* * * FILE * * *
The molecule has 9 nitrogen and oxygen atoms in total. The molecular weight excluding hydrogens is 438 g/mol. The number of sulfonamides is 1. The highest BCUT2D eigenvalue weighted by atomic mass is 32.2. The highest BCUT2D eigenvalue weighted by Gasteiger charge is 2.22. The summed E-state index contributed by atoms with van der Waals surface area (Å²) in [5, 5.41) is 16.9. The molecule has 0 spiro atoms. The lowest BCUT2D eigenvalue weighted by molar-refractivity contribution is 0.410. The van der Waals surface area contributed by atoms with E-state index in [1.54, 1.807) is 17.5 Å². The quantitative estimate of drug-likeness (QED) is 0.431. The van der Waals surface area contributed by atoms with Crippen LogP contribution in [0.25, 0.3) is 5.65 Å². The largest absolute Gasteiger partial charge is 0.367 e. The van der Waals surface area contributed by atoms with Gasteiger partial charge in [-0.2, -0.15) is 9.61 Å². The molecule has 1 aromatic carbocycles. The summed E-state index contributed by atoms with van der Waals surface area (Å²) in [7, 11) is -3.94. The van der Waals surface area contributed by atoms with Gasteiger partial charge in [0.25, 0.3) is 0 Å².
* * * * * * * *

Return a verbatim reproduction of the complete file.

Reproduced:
The molecule has 9 nitrogen and oxygen atoms in total. The molecular weight excluding hydrogens is 438 g/mol. The number of sulfonamides is 1. The highest BCUT2D eigenvalue weighted by atomic mass is 32.2. The highest BCUT2D eigenvalue weighted by Gasteiger charge is 2.22. The summed E-state index contributed by atoms with van der Waals surface area (Å²) in [5, 5.41) is 16.9. The molecule has 0 spiro atoms. The lowest BCUT2D eigenvalue weighted by molar-refractivity contribution is 0.410. The van der Waals surface area contributed by atoms with E-state index in [1.54, 1.807) is 17.5 Å². The quantitative estimate of drug-likeness (QED) is 0.431. The van der Waals surface area contributed by atoms with Crippen LogP contribution in [0.25, 0.3) is 5.65 Å². The largest absolute Gasteiger partial charge is 0.367 e. The van der Waals surface area contributed by atoms with Gasteiger partial charge in [-0.2, -0.15) is 9.61 Å². The molecule has 1 aromatic carbocycles. The summed E-state index contributed by atoms with van der Waals surface area (Å²) in [7, 11) is -3.94. The van der Waals surface area contributed by atoms with Gasteiger partial charge in [0.25, 0.3) is 0 Å².